Donald Trump's National Security communications director plagiarized 2012 book: report

Source: Getty Images
Source: Getty Images

Donald Trump's campaign is once again fielding plagiarism accusations after a report found a striking number of stolen sentences in a book by Monica Crowley, a conservative commentator, columnist and the president-elect's senior director of communications for the National Security Council. 

According to CNN Money, her best-selling 2012 book, What the (Bleep) Just Happened, contains upwards of 50 instances of copied material, compiled by the outlet into a side-by-side catalog of thievery. The list of sources from which Crowley allegedly lifted is colorful and includes Investopedia, the BBC, the Wall Street Journal, a Blogspot blog, Dick Cheney, a podiatrist, Fox News — incidentally, an employer of Crowley's — and Wikipedia. The book, according to CNN, lacks both end notes and a bibliography. 

CNN's visual comparison makes the allegations hard to dismiss, but that's reportedly what the Trump transition team did. 

"Any attempt to discredit Monica is nothing more than a politically motivated attack that seeks to distract from the real issues facing this country," read a statement from the transition team to CNN. It also noted that Crowley's "exceptional insight and thoughtful work" on reforming the country is what won her the National Security Council role in the first place.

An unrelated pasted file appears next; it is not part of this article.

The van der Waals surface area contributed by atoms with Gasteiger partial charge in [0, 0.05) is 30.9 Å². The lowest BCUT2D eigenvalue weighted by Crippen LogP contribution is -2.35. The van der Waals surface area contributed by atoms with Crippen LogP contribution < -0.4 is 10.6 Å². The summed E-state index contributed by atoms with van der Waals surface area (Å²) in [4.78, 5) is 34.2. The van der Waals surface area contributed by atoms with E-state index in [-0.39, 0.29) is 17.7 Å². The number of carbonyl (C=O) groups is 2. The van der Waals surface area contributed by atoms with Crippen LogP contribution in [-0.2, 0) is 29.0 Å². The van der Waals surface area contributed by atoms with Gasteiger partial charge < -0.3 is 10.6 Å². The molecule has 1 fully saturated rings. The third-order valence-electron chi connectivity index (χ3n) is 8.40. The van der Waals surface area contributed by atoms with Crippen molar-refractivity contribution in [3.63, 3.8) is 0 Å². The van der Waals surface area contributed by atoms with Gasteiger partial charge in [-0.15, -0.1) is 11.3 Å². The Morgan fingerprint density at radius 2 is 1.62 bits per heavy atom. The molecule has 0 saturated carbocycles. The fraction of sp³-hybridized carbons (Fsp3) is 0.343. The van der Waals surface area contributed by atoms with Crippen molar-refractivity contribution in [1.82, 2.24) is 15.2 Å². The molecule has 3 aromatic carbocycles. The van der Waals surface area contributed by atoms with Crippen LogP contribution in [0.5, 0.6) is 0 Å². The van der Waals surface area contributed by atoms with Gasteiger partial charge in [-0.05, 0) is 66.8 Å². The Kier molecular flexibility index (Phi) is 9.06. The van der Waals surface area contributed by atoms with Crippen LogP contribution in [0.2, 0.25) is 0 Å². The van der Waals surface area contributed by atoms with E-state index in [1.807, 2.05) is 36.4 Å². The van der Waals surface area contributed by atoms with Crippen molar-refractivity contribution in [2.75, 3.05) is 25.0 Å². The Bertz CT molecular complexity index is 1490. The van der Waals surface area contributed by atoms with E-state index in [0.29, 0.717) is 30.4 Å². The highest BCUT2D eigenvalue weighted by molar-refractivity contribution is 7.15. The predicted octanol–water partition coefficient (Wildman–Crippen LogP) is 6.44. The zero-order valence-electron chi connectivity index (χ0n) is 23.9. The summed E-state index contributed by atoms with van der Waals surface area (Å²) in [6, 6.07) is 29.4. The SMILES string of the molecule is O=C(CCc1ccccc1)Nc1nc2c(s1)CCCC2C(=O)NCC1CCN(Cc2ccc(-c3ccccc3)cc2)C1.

Neither Crowley nor her publisher, HarperCollins, would comment to CNN, but it's not the first time Crowley has been accused of plagiarism. In 1999, Crowley wrote an article on Richard Nixon for the Wall Street Journal. Using a similarly illuminating side-by-side, Slate accused her of borrowing heavily, without so much as a hat tip, from a piece that ran in Commentary magazine the previous year. 

The close resemblance prompted the Wall Street Journal to amend Crowley's piece with an editor's note reading, "Had we known of the parallels, we would not have published the article." Yet Crowley claimed innocence, according to Slate, saying she'd never even read the Commentary piece. 

This is not the first time the Trump campaign has been obligated to explain a plagiarism allegation. In July, when future first lady Melania Trump gave a speech to the Republican National Convention, viewers quickly seized upon the many similarities it shared with a speech Michelle Obama gave in 2008. This latest offense has some Twitter users musing about a potential new role for Crowley during the Trump administration.


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Claire Lampen

Claire is a staff writer at Mic who covers women's issues and reproductive rights. She is based in New York and can be reached at claire@mic.com.

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